I accept that the applicant comes from PUK controlled Suleimaniya. I accept he is a supporter of the PUK. I do not accept he is a peshmarga of the PUK. There is independent evidence that such peshmarga have PUK ID cards. The applicant said he had one but left it in Suleimaniya because he didn't think to bring it with him. I do not accept that. I find it implausible he would carry both his civil ID card and an original arrest warrant but not bring his PUK ID card. I accept that most Kurdish citizens of Suleimaniya are supporters of the PUK. I accept that witness K is a former neighbour of the applicant and that both may have been involved in pro-PUK meetings and demonstrations, however I am not satisfied that this activity brought the applicant to the notice of either the KDP or the Iraqi authorities. I do not accept the evidence of witness R that the applicant was known to him from meetings with the PUK leader. I find it implausible that the PUK leader's chief bodyguard would not know the applicant's father if he had the high-profile background as claimed. I am not satisfied the applicant had a leading or high profile role in the PUK. I am not satisfied that he is known by or of adverse interest to either the KDP or the Iraqi authorities.
As to the question of sur place claims, there is a degree of variation in the independent evidence about the likely treatment of returnees by the Iraqi authorities. It seems that returnees are likely to be questioned. However, there is recent evidence of an amnesty for Iraqis who left illegally and the KDP have called for all Kurds regardless of previous political affiliation to return without fear of retribution. I am satisfied from the independent evidence that the treatment of returnees will depend upon their particular facts, personal circumstances and history. The applicant claims to have left Iraq illegally and to have no travel documents. It seems clear from the evidence that any form of documentation can be obtained for a price in Iraq and surrounding countries and that hundreds of thousands of people have left the country in recent years. However, the applicant used an Iraqi passport to cross the Turkish border whilst carrying ID cards in his real name and I am satisfied that his passport must have been in the same identity. I am not satisfied he left illegally. There is independent evidence that thousands of Kurds have been repatriated into northern Iraq and that Iraqi Kurds can pass back into northern Iraq via the Turkish border. There is also evidence of considerable daily cross-border traffic of Iraqis returning to Iraq from Jordan. In short, there is substantial evidence that Iraqis can and do return to Iraq. I am not satisfied that being a returnee per se is likely to give rise to a well founded fear of harm for a Convention reason.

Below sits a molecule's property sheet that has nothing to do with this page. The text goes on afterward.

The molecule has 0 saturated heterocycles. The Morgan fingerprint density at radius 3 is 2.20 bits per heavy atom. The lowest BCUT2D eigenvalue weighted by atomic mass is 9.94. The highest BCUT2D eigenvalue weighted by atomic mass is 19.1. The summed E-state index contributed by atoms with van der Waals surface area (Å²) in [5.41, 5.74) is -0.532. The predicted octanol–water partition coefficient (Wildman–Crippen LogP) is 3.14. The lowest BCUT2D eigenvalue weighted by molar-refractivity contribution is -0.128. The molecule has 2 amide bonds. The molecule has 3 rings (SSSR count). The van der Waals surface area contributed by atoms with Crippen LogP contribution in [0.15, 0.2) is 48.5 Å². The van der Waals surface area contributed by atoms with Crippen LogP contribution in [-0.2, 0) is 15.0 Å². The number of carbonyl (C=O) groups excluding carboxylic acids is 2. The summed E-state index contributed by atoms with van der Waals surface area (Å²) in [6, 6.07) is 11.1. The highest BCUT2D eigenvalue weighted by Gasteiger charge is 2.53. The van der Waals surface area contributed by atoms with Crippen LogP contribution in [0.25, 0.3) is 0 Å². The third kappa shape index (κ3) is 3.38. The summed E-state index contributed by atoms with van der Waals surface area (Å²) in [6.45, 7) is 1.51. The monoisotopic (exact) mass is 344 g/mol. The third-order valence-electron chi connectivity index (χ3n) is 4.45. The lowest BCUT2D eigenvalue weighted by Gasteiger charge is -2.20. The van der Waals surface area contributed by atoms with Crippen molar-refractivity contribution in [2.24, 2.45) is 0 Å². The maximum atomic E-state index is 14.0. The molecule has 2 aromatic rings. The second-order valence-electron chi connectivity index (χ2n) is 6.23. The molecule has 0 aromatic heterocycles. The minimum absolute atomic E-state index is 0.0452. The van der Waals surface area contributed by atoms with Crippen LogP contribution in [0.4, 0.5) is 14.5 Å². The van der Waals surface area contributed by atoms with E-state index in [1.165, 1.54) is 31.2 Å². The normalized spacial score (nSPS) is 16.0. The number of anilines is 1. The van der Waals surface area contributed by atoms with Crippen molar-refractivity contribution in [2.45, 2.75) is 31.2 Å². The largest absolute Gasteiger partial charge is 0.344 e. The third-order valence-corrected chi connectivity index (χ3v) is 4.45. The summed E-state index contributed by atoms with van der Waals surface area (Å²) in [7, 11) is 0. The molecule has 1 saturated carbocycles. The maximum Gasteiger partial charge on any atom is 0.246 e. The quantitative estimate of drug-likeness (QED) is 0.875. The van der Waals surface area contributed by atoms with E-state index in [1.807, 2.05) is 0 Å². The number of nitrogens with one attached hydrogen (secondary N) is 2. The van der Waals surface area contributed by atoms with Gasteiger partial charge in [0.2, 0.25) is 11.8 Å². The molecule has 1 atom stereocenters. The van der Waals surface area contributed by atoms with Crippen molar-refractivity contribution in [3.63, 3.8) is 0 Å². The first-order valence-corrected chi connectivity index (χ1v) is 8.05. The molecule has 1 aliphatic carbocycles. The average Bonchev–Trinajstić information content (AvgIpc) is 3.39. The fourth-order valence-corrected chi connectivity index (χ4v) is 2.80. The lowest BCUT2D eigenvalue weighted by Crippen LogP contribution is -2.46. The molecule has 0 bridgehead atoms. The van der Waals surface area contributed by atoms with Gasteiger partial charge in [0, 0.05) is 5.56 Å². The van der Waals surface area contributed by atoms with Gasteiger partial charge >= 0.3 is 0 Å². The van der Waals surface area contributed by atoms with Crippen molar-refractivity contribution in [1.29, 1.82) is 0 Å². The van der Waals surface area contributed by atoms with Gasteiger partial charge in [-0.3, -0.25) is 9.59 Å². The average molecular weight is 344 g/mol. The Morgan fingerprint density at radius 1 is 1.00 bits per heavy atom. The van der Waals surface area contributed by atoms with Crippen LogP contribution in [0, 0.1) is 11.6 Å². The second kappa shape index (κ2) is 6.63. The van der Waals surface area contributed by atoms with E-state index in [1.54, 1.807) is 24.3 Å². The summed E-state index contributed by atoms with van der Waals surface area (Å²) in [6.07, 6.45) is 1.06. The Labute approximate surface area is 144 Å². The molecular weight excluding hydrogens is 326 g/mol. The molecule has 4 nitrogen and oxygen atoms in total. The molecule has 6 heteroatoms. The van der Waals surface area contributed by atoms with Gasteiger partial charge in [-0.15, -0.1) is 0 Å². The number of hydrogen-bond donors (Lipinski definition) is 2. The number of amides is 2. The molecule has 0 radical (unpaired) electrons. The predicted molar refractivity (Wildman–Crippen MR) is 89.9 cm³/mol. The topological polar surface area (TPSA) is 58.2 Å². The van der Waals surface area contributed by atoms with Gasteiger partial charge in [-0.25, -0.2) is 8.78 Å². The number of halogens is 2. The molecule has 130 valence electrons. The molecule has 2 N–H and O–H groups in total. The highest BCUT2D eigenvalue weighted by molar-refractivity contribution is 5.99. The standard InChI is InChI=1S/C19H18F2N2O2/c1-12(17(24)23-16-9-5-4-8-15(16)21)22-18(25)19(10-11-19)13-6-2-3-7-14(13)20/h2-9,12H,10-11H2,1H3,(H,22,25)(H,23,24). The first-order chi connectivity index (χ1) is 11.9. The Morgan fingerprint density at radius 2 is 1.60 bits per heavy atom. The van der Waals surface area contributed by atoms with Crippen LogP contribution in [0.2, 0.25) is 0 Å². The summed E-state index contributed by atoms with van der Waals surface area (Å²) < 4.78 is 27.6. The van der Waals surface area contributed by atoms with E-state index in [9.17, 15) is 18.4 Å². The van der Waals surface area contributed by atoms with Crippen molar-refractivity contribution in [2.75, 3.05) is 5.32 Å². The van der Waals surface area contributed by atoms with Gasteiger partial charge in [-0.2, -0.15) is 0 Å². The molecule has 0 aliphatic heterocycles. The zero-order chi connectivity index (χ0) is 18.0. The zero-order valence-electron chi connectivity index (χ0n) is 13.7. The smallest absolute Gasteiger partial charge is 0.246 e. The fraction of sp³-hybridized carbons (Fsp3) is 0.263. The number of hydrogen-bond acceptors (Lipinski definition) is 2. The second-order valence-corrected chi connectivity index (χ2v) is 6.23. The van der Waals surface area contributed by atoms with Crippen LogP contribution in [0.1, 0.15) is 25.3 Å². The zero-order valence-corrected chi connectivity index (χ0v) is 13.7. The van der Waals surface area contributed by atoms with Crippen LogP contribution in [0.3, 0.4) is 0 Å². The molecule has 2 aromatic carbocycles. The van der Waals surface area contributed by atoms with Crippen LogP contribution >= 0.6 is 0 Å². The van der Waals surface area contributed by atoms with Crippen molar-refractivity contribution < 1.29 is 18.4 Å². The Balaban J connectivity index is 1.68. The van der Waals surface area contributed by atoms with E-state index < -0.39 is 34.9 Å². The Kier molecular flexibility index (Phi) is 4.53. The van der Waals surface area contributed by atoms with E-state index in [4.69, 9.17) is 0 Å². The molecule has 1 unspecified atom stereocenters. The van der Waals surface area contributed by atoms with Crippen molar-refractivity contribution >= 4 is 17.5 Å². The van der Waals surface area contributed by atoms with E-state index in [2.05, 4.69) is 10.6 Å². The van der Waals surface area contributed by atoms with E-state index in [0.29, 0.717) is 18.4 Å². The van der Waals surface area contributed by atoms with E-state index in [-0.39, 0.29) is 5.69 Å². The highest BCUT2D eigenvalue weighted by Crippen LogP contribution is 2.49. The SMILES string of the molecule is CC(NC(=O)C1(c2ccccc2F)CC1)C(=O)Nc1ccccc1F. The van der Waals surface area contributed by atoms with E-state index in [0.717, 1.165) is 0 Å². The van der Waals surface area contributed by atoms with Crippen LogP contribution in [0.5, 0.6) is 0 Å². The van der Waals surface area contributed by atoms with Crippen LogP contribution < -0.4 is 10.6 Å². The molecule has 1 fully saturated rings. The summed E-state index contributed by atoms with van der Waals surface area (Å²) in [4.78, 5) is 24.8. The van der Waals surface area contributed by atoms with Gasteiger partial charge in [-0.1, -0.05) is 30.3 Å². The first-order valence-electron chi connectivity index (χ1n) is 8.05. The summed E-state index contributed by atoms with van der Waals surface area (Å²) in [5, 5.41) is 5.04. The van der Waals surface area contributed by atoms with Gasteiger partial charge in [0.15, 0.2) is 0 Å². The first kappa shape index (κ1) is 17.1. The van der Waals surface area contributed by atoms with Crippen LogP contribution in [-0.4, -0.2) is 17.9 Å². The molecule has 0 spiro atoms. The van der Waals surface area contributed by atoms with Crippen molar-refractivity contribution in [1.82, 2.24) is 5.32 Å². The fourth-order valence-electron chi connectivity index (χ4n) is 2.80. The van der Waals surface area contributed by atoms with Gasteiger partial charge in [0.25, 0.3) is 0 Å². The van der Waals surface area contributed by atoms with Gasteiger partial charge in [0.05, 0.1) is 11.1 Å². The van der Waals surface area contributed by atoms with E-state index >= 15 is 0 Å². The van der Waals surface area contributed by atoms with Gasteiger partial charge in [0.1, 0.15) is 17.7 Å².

I am conscious of the horrendous record of human rights abuses by the Iraqi regime and of the violence between the PUK and KDP Kurdish political factions. However, on the evidence I am not satisfied that the applicant is of adverse interest to the Iraqi authorities, the KDP or any other organised group. I am not satisfied the applicant has a well-founded fear of persecution for political or any other Convention related reason."
3. The applicant relies solely on the ground of review specified in s 476(1)(a) of the Act. He submits that the Tribunal's statement does not comply with pars (c) and (d) of s 430(1). However, in my opinion, the Tribunal's written statement of reasons is not reviewable pursuant to s 476(1)(a): Xu v Minister for Immigration and Multicultural Affairs (1999) 168 ALR 621 at 624-631. The application cannot thus succeed.
4. Specifically, the applicant complains that the Tribunal made no reference anywhere in its statement to a letter he obtained from the PUK in Australia after he arrived here. This letter was said to confirm that he was a peshmarga of the PUK and to substantiate his claims in respect of the Iraqi authorities and the KDP. The applicant also says that, in making it findings on his sur place claims, the Tribunal was obliged directly to address at that very point in its statement the observations in two reports that it had earlier noted in the material before it concerning the return of unsuccessful asylum seekers to Iraq.
5. There is some authority for the proposition that s 430(1) requires the reasons of the Tribunal to refer to evidence inconsistent with the findings of the Tribunal. However, in my opinion, the contrary view expressed in Addo v Minister for Immigration and Multicultural Affairs  FCA 940 at  and  is to be preferred: Sivaram v Minister for Immigration and Multicultural Affairs  FCA 1740. The view of the Full Court in Addo has since been approved in Re Minister for Immigration and Multicultural Affairs; Ex parte Durairajasingham (2000) 74 ALJR 405. It follows that I regard the applicant's reliance on s 430(1) as entirely misplaced.
6. The application will be dismissed with costs.
I certify that the preceding six (6) numbered paragraphs are a true copy of the Reasons for Judgment herein of the Honourable Justice Whitlam.
Dated: 12 April 2000
Counsel for the applicant: N.C. Poynder
Counsel for the respondent: J.D. Smith
Solicitor for the respondent: Australian Government Solicitor
Date of hearing: 10 November 1999
Date of judgment: 12 April 2000